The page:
We touched on two themes:

  • Employment: If you can not measure it, you can not manage it. Several argued that to close the gender pay gap, it is imperative that companies become more transparent and publish their numbers, which companies may find controversial and uncomfortable. In addition, the UK identified improved childcare as a key policy for reducing income inequality. Sheila Marcelo, Founder and Chairwoman of Care.com strongly supported this view. Lynn Forester de Rothschild, founder and CEO of the Coalition for Inclusive Capitalism advocated for getting more women on boards "Saying there is no pipeline of women board candidates is just BS".

  • Education: We discussed the importance of engaging girls in STEAM early on and how there are many paths to becoming interested in STEAM. I drew from my own personal experience: Unlike my son, my 14 year old daughter does not care for robots or video games, but is particularly interested in applying technology and coding to help solve real issues in the world. From building robots and video games, to coding apps that solve a problem in your community, or 3D printing in fashion tech, it is important that we explore different ways to engage girls in STEAM and also ensure that there are many, and different, women role models that will inspire our girls to pursue STEAM careers.

While we focused on gender inclusion specifically, the larger message was that inclusion and diversity is the way to go, not only because it is the right thing to do, but especially because it is the smart thing to do.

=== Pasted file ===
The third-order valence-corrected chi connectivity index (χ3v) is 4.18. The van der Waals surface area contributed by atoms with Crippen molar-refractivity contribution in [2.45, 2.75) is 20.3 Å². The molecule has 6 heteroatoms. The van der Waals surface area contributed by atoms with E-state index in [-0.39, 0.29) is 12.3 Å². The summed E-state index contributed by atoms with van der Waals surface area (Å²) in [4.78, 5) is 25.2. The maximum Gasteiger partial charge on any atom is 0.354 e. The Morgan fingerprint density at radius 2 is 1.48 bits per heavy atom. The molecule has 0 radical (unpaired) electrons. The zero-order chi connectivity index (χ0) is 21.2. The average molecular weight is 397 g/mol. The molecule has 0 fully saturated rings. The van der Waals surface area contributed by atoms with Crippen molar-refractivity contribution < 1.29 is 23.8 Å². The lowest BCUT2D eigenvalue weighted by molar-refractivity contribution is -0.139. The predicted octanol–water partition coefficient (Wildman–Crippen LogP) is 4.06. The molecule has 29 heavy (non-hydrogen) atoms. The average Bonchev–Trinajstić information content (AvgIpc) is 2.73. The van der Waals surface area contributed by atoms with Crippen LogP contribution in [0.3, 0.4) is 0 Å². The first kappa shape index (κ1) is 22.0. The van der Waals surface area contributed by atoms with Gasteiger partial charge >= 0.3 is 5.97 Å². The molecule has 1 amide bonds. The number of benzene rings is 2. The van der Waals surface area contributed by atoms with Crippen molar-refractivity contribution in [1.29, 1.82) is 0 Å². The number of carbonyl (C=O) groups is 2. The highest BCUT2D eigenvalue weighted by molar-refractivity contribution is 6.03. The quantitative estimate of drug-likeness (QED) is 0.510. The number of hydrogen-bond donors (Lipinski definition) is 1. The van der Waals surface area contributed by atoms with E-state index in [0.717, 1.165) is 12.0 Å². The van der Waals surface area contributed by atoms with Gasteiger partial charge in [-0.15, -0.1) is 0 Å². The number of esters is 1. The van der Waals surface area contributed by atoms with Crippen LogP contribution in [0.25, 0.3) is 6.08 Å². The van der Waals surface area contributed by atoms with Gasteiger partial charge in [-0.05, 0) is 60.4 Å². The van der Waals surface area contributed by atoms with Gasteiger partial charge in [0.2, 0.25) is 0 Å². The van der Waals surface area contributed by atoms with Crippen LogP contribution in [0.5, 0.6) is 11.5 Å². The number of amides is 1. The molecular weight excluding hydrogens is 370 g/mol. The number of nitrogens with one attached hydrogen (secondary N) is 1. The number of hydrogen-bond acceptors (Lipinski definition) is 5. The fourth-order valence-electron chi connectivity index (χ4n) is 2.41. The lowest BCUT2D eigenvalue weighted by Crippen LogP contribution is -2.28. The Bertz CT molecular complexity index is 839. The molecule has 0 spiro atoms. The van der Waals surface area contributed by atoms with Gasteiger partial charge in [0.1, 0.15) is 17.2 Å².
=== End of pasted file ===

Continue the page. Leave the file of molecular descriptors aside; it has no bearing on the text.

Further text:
4) Artificial intelligence is this century's main engine for economic growth

At the Forum, Jack Ma was a strong advocate for AI. "Because of artificial intelligence, because of the robots, manufacturing is no longer the main engine for jobs." Instead, he posited that small businesses using the internet and leveraging AI will lead to economic growth.

Ma dismissed a lot of the worries around AI taking over the world, reminding us that throughout the history of mankind, humans have leveraged technological advances to solve problems and advance society. AI and robots are no different. Machines have IQ and EQ, but not LQ. "Human beings have LQ, the love quotient. They have the souls, the beliefs and the values" to solve issues that the world faces. Machines do not.

Artificial intelligence was also high on President Macron's agenda. He iterated his plans for Europe, and France especially to be leaders in artificial intelligence and the transformation of the new industrial world by investing much more on education, re-skilling and training.

All in all, I left the Forum feeling energized and excited about where Affectiva is headed with Emotion AI. Our vision of emotion-aware technology will transform not only how we connect with machines, but with one another, promising to democratize access to education and health. I left assured that we are on the right path to getting there: through partnering, collaborating and inclusion, so that everyone has a voice in how we shape the future.